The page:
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October 1976

Prolactin-Secreting Pituitary Tumor in Early AdolescenceHormonal and Electron Microscopical Studies

Author Affiliations

From the Department of Medicine, University of Hawaii School of Medicine and the Fronk Clinic, Honolulu.

Arch Intern Med. 1976;136(10):1164-1168. doi:10.1001/archinte.1976.03630100076020

A 13-year-old boy was evaluated for an enlarged sella. There were no consistent visual field defects, and carotid arteriograms and pneumoencephalograms showed no extrasellar abnormality. The endocrine workup demonstrated a subnormal growth hormone reserve. The only other, but most striking abnormality, was an excessively high serum prolactin level, which was partially suppressed with levodopa. A chromophobe pituitary tumor was removed that had histological features suggestive of malignant neoplasm. Characteristics of a prolactin-secreting tumor were confirmed by electron microscopy. The serum prolactin levels decreased substantially after surgery and further after a course of pituitary irradiation; however, they continue to be elevated above normal. Prolactin determinations play an integral part in the evaluation for a possible pituitary tumor—not only for diagnostic purposes, but also to provide a parameter of future tumor activity in an established case. Electron microscopical studies are helpful in identifying the tumor as source of the excessive prolactin secretion.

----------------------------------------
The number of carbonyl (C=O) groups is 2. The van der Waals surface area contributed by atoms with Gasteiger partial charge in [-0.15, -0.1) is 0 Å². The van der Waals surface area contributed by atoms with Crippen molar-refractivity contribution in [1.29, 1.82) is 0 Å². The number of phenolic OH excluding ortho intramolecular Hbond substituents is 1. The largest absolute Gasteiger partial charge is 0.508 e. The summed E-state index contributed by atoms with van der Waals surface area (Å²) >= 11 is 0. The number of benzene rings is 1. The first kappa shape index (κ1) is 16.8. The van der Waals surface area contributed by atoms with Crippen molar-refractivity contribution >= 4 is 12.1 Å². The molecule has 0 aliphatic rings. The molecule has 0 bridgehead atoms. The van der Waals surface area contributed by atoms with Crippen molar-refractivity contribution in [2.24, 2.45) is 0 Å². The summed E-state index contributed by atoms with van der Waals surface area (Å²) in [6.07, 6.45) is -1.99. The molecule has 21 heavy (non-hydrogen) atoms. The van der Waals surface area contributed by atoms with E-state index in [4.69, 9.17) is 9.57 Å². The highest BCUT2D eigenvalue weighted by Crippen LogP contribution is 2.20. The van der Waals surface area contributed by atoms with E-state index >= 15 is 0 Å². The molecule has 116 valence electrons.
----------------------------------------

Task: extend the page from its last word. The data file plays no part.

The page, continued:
(Arch Intern Med 136:1164-1168, 1976)